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After stopping in Machias, Maine for a quick McDonalds breakfast (have you ever noticed that in the morning every McDonalds in the world has what seems to be the same 4 or 5 old men in them solving all of the world’s problems – a great reality TV show would be to go around and pull them from really random places and have them argue it out on live TV – but I digress).

Another hour down the road and we arrived at West Quoddy Park, the easternmost point in the USA not counting the Aleutian Islands that cross the International Date Line. As we drove into West Quoddy Park the Travelling Wilburys sang “At the End of the Line” It was perfectly timed as we rolled into the drive of the park and reached the end of the road.

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The park has a lighthouse and cottage set at the bottom of a hill; below the lighthouse cliff were boulders exposed because of low tide. The water shimmered from the sun as a fishing boat chugged through the large isles of rock with only a small fence separated the hill where we stood and the craggy shore but we could see stretches of land across the water.

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After heading north a bit we reached the edge of Calais, Maine, where we were to cross into New Brunswick. After a brief stop at the border crossing where we were asked a few questions and had to show our passports, we were on our way onto a recently built freeway. Just ahead we rolled into the visitor center to get a map, where the very helpful visitor center workers recommended we make a brief stop to view the waterfalls in the town of St George, only 20 miles ahead (or as they said about 30 kilometers).

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Continuing on we arrived in St. John, New Brunswick, to see the Mortello Towers, small defensive fort that was built as a coastal fort. The tower stands up to 40 feet high with two floors and typically had a garrison of one officer. Their round structure and thick walls of solid masonry made them resistant to cannon fire, while their height made them an ideal platform for a single heavy artillery piece, mounted on the flat roof to fire in a complete 360° circle. The Mortello Tower, was used in the War of 1812. We were not able to enter the tower because of renovation but stood at the base of the tower looking out to the sea.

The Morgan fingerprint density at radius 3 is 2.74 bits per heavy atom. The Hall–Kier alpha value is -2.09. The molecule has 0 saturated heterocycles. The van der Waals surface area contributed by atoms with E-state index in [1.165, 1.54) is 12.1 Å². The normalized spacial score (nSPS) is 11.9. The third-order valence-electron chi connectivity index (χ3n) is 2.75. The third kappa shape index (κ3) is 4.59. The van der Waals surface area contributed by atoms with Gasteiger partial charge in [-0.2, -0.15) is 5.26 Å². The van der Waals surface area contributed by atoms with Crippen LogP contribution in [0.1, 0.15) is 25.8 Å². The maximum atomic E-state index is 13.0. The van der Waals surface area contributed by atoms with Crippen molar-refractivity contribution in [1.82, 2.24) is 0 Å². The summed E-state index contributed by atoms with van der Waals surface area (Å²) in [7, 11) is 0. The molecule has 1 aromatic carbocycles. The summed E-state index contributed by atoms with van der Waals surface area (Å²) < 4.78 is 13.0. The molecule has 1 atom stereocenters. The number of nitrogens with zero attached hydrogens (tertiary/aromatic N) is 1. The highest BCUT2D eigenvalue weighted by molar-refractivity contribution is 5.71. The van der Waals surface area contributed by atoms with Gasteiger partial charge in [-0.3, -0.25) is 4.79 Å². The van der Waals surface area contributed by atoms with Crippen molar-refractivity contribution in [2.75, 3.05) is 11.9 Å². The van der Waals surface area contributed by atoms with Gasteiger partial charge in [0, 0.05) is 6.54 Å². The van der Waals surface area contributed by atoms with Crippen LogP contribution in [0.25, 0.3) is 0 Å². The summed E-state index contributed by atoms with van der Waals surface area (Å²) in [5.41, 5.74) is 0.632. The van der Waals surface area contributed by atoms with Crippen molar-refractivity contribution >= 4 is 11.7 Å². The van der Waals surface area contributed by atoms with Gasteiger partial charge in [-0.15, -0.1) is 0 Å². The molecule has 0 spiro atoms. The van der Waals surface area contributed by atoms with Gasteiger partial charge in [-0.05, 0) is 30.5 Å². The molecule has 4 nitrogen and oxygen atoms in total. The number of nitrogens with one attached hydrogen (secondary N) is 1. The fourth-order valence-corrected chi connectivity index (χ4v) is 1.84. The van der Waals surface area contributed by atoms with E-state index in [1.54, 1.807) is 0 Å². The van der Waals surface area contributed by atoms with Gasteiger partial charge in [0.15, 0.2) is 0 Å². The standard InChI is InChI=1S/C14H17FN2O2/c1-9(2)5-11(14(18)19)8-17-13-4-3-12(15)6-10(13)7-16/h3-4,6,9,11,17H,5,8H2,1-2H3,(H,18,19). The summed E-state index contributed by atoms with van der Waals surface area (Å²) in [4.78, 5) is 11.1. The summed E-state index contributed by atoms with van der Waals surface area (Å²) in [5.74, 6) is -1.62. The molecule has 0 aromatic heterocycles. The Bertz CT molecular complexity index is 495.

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St John is the largest city in New Brunswick with a metro population of a little over 100,000 people, as a result they have a decent downtown where we found the City Market, the oldest continuous farmer’s market in Canada, for our lunch. We ordered a shrimp platter and fish and chips from an open shop vendor. While eating our lunch, we noticed that all the signs were in English and French. Even my can of root beer was labeled in both languages, root beer on one side and racinette on the other side of the can. There were bilingual signs for street posts, and car license plates too; New/Noveau Brunswick.

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All of the southern New Brunswick borders the Bay of Fundy, on the places that was very high on my list to visit. As we left St John we found the Fundy Trail, a park featuring a road hugging the coast with stunning views in every direction that includes over 20 spectacular lookouts, a waterfall, and 600 million-year-old rock formations. We stopped at one of the vistas looking out into the New Brunswick coastline, sparkling water and a view of Nova Scotia in the distance.

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We followed the Fundy Trail as far as the Salmon River where we walked across the suspension bridge. The bridge had a ten person limit and bounced a lot as we walked on it but the bridge is only 25 feet off the ground so it was not a fearless act. Our journey took us pass the Sea Caves at St. Martins, New Brunswick but it was high tide and the caves were only accessible by kayak now and not accessible to walk to the caves.